Information for the public

If you have problems eating

If you have problems eating

You may be malnourished because you find it difficult or painful to eat, chew, drink or swallow (the medical word for this is dysphagia). Sometimes this happens because you are ill. For example, if you have had a stroke, or have dementia or have had an operation on your throat, you may find it difficult to eat or swallow normally.

You should be referred to a healthcare professional who specialises in dysphagia. He or she will work with you to make sure that you are able to take in enough nutrients. For example, changing the consistency, temperature and/or taste of drinks and food may help you swallow them. Any changes made to your diet should be reviewed regularly by your healthcare professional until your nutrition has improved.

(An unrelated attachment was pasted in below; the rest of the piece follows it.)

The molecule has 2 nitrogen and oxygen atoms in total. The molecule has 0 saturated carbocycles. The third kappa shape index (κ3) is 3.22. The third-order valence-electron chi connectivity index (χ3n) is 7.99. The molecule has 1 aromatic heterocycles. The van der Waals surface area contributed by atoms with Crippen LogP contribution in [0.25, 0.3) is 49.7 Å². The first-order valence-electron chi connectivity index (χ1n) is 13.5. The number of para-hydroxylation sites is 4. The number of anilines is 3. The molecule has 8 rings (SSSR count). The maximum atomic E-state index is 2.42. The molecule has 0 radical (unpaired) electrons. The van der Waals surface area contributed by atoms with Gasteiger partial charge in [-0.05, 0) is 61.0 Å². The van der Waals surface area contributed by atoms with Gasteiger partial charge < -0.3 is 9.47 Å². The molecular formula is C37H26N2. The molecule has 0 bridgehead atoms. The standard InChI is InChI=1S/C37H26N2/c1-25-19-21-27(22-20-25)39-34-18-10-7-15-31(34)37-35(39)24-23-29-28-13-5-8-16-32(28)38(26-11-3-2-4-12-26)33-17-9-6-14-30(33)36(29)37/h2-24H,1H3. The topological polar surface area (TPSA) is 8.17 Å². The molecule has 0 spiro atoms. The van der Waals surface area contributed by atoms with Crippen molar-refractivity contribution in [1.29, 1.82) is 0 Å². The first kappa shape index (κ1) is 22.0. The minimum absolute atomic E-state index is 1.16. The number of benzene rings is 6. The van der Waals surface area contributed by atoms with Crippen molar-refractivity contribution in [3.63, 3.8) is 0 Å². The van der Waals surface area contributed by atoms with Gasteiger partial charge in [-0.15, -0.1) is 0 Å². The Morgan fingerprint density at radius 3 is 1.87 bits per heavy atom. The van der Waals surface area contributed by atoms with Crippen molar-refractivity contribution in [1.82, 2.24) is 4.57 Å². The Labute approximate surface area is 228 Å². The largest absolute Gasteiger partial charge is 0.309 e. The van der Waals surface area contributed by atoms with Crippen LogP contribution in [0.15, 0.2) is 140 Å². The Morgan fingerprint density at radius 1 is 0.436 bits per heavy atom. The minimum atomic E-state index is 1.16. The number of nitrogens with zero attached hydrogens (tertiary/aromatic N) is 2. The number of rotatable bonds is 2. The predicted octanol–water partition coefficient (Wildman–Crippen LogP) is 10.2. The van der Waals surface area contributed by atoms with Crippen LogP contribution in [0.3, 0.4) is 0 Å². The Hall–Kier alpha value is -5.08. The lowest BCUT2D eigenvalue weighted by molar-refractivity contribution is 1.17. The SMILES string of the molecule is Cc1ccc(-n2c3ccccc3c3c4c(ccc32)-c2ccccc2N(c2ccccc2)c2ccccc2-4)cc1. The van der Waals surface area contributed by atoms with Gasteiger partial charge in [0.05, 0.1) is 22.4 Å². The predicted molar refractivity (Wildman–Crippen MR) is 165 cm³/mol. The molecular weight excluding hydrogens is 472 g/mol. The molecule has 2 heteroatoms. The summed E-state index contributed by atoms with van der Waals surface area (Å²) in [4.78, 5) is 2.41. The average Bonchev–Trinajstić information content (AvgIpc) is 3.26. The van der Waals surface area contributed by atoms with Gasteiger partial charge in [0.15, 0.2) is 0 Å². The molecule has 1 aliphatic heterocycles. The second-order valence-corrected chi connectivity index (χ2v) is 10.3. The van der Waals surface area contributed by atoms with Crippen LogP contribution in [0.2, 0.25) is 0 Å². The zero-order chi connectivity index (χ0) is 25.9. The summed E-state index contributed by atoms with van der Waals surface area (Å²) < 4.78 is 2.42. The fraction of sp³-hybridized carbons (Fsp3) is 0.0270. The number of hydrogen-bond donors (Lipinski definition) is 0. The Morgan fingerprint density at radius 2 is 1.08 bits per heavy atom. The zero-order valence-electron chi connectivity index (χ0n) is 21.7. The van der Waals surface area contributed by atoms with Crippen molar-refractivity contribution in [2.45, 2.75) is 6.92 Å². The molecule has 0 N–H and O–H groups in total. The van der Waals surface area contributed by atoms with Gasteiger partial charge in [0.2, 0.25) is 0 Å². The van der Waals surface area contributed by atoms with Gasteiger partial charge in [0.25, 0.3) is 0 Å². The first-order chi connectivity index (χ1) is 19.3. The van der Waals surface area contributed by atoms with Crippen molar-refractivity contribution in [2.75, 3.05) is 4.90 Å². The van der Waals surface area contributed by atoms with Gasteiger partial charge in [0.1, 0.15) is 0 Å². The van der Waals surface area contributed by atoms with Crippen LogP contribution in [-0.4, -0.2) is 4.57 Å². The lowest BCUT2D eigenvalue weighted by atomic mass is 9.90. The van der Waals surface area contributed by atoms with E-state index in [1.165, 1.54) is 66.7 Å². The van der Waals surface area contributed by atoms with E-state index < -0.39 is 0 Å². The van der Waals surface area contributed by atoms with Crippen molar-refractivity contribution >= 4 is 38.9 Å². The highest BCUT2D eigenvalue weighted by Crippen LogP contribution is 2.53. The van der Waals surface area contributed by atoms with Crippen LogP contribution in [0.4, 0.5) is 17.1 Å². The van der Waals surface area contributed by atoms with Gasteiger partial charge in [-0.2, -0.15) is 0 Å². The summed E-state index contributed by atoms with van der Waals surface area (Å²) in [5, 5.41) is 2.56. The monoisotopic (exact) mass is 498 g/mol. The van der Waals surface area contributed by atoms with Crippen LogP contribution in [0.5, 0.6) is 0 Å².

Food supplements, drinks or changes in the way food and drink are prepared and served don't help everyone. If you are not able to eat enough food despite these changes, or if it is not safe for you to swallow, you should be offered liquid feed through a tube. This is called enteral feeding and is described in more detail in Tube feeding.

If you are taking medicines and you have dysphagia, your healthcare professional should check the type of medicines you take and the way they are given.